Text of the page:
These unselfish workers deferred a salary increase until their retirement, all for the sake of ensuring our schools, police departments, care centers, parks, libraries, fire departments, roads and bridges would have enough money to survive another year or two. It has been incredibly unfair to blame these dedicated employees.

Regarding our public schools, we must not overlook 1990’s Ballot Measure 5, an initiative passed by Oregon voters, which fundamentally changed Oregon’s property tax and school funding systems. This initiative made Oregon’s public school system primarily dependent on state general fund revenues controlled by the Legislature rather than local school boards.

Finally, after 30 years of our schools struggling for crucial funds, this year’s Oregon Legislature passed HB 2019, the Student Success Act, which will bring nearly $2 billion a biennium into our public school system. A small number of Oregon businesses will now invest a share of their profits in our students’ future, helping to reduce class sizes, strengthen critical programs and hopefully increase instructional assistants and counselors.

Then — maybe, just maybe — we will change our focus from constant complaining about PERS to investing our time and energy in ensuring this new source of funding remains secure.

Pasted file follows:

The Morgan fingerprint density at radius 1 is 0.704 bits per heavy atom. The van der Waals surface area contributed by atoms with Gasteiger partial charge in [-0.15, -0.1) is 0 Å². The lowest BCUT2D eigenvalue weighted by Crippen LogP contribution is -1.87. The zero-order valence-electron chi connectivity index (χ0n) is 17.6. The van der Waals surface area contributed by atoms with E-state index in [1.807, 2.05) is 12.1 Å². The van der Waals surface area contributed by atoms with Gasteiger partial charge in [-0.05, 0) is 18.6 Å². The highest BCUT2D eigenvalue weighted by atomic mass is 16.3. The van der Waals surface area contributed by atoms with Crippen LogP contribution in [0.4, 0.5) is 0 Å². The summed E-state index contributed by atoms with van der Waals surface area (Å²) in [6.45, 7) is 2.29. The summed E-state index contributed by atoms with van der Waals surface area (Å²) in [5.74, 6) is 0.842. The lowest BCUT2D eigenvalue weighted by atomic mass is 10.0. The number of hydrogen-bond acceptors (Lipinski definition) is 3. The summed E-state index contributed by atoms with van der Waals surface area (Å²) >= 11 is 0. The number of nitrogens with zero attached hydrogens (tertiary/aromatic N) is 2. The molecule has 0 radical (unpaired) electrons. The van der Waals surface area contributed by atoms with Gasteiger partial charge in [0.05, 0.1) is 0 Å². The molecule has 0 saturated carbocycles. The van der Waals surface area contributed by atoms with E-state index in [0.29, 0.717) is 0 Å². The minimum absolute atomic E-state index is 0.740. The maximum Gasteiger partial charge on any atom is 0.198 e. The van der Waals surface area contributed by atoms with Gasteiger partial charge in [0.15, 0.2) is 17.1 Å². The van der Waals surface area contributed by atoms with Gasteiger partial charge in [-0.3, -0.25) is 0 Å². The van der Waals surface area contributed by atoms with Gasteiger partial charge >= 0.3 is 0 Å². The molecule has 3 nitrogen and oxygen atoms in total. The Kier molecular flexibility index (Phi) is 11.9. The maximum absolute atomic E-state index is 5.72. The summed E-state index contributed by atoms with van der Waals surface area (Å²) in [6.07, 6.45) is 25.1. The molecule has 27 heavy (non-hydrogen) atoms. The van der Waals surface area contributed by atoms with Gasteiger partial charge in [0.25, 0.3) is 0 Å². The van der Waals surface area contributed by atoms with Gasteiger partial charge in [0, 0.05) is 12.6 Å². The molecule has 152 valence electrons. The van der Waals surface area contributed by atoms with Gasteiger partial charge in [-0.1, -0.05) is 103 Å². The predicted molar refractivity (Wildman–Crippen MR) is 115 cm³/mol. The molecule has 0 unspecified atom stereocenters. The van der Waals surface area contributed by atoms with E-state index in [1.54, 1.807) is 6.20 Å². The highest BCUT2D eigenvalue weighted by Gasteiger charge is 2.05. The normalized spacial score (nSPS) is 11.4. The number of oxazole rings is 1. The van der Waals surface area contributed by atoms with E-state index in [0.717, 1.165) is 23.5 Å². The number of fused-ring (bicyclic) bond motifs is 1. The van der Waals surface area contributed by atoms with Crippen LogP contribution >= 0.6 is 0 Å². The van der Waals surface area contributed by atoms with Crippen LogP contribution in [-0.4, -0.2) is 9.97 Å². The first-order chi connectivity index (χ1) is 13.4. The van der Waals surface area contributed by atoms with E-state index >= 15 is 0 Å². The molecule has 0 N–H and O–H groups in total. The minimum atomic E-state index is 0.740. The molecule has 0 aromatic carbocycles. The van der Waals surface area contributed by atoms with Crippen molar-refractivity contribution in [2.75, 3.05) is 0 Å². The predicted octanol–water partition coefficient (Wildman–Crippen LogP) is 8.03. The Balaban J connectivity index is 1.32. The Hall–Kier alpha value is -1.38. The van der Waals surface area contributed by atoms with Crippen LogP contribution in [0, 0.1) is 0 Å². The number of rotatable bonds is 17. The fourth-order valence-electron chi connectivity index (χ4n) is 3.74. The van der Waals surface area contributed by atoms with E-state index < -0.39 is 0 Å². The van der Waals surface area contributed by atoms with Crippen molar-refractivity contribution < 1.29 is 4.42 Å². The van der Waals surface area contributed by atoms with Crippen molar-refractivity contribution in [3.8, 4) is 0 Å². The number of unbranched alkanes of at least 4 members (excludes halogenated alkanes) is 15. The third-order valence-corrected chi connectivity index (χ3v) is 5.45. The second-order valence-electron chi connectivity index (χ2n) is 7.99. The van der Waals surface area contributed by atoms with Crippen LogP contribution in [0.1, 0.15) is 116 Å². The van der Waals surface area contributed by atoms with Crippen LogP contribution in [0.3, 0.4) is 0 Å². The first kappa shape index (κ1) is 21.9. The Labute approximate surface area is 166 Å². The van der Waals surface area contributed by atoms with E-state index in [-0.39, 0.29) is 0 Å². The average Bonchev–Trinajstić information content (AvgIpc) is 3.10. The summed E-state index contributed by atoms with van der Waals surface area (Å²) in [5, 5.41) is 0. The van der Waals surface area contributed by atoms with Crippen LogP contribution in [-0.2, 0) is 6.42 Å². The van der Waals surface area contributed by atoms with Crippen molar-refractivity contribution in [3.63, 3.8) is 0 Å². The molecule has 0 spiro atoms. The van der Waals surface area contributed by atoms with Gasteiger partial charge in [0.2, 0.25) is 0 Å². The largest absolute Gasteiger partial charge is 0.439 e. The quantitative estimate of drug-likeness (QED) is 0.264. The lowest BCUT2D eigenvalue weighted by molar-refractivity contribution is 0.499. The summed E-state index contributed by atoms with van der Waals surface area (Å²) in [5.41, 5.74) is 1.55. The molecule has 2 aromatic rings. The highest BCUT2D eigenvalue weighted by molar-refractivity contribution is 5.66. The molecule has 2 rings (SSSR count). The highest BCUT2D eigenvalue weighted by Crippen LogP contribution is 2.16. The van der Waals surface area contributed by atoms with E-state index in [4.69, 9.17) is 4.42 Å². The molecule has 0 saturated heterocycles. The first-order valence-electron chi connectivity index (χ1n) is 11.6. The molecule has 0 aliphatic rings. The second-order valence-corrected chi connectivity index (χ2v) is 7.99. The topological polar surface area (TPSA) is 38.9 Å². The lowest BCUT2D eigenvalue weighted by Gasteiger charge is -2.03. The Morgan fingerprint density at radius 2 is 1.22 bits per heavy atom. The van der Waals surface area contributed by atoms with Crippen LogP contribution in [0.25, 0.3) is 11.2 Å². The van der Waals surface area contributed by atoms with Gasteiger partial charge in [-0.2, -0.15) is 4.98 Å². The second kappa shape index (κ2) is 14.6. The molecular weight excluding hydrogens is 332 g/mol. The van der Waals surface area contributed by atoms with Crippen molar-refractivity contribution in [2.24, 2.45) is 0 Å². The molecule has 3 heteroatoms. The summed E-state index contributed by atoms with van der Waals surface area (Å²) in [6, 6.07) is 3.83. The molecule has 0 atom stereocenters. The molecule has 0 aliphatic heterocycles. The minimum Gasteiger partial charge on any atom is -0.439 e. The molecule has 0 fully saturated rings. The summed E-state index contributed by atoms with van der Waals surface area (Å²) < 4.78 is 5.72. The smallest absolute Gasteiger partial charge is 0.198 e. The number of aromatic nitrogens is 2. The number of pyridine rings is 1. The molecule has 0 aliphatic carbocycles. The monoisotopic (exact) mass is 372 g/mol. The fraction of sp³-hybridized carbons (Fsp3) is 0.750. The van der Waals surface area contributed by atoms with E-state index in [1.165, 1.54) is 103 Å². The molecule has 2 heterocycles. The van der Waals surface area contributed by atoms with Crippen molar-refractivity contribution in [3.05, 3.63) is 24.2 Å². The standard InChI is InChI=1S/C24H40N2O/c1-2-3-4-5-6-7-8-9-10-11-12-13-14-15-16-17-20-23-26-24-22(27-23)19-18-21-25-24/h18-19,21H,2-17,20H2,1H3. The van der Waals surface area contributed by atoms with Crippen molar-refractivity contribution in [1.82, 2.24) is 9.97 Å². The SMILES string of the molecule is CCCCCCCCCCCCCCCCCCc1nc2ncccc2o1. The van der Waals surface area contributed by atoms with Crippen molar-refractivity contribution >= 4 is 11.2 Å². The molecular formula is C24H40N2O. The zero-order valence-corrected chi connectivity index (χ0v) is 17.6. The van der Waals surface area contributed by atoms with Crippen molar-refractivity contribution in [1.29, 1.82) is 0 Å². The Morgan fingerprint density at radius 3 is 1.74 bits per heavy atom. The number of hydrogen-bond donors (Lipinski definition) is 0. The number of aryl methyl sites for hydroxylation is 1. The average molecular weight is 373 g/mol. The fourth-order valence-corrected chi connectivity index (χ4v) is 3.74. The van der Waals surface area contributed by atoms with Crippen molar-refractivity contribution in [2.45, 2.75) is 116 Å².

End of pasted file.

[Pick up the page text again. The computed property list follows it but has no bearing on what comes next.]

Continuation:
Liz Marlia-Stein

McMinnville

 

Criticism rings hollow

I find it a bit asinine to hear the county complaints and finger-pointing, directed at the city of McMinnville, regarding the homeless situation.

As far as I’m aware, the city does not provide mental health, housing assistance or addiction services to its residents. All these services, crucial to treating the root causes of issues related to homelessness, are administered by the county.

Instead of scapegoating the city, I would like to see the commissioners offer to work together to provide greater reach of these services to all residents of Yamhill County. Or have they forgotten the struggles of homeless families in more rural parts of the county?

It seems as if the county commissioners prefer to escalate tensions rather than relieve them. Maybe because they’re paid for their time, unlike the volunteer McMinnville city councilors, criticizing an already overwhelmed city government, without offering potential solutions, is a luxury they can afford.

Courtney Terry

Willamina

 

It’s time city took action

I disagree with Robert Mason’s analogy from the May 10 Readers Forum. Comparing poverty levels and job scarcity in 18th century London to the homeless situation today is misleading.